A new study by Hunt et al. claims that BPA has negative effects on pregnant monkeys and could be a concern for humans. The study is actually a small scale study and the single oral dose level to which pregnant monkeys were exposed is approximately 10.000 times higher than typical human exposure.
The new study published in the Journal of the American Medical Association provides no evidence that BPA causes obesity. The authors of the study themselves state: ‘Obesity develops over time, and causation cannot be inferred from a cross-sectional association of urinary BPA concentration…’ (Read more)
A new scientific evaluation of the recent Vandenberg et al low dose study was conducted by Rhomberg/Goodman. The evaluation concluded that the Vandenberg et al study fails to provide sufficient evidence for low-dose effects and overlooks the evidence against low-dose effects.
The new Melzer et al. study lacks evidence to demonstrate BPA causes coronary artery disease. It is a small-scale study and it does not establish a cause-and-effect relationship between BPA exposure and coronary artery disease.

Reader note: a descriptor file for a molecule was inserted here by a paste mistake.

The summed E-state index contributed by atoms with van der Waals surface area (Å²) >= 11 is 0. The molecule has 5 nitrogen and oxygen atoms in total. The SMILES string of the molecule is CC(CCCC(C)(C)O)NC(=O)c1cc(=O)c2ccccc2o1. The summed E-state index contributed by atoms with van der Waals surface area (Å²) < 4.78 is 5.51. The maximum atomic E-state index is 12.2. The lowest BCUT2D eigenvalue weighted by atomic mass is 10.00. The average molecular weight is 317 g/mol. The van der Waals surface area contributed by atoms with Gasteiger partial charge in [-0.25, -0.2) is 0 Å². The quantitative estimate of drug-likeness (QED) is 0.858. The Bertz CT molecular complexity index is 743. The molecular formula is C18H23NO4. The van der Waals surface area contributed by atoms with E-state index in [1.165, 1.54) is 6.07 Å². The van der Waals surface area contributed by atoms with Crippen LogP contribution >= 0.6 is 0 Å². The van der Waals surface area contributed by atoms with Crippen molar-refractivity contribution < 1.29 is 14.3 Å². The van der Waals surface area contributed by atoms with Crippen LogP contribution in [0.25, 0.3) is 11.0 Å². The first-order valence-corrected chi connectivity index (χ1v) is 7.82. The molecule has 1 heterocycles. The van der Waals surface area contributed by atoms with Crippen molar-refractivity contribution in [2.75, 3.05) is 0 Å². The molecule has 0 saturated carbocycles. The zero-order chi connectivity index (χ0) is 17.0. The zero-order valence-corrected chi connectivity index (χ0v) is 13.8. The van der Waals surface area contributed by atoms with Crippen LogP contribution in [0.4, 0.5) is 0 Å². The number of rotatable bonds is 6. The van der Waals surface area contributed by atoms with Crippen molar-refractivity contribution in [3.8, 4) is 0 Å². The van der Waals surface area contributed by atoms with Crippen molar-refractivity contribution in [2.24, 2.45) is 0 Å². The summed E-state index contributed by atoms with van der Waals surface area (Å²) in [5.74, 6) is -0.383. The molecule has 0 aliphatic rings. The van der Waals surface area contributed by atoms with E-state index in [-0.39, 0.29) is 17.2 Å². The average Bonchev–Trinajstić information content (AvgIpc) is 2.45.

On 17 July, FDA decided to act on the American Chemistry Council (ACC) petition to revise the regulation of BPA in baby bottles and sippy cups.
The Swedish Food Agency noted that the amount of BPA entering the body of children through materials in contact with food is too small to pose any risk to children´s health.
The recent study by Soto et al is small in scale and did not test exposure to low doses of BPA, but to one single dose level which was 10,000 times higher than typical human exposure to BPA.
The US Food and Drug Administration (FDA) rejected a petition from the Natural Resources Defense Council (NRDC) to ban BPA in food-contact materials. This decision again confirms that BPA is safe for use in food-contact materials.
CHEM Trust and BUND published a report accusing BPA amongst several other chemicals to have effects on obesity and diabetes in humans. There is no scientific evidence of a link between BPA and obesity or diabetes. The literature research published by ChemTrust and BUND provides no new data on this topic.
The Melzer et al study is incapable of assessing or establishing a cause-effect relationship between BPA exposure and coronary artery disease. It is based on statistical models that cannot confirm such a link and it was performed on one single urine sample, giving no information on BPA exposure over the duration of the study (i.e. 10 years).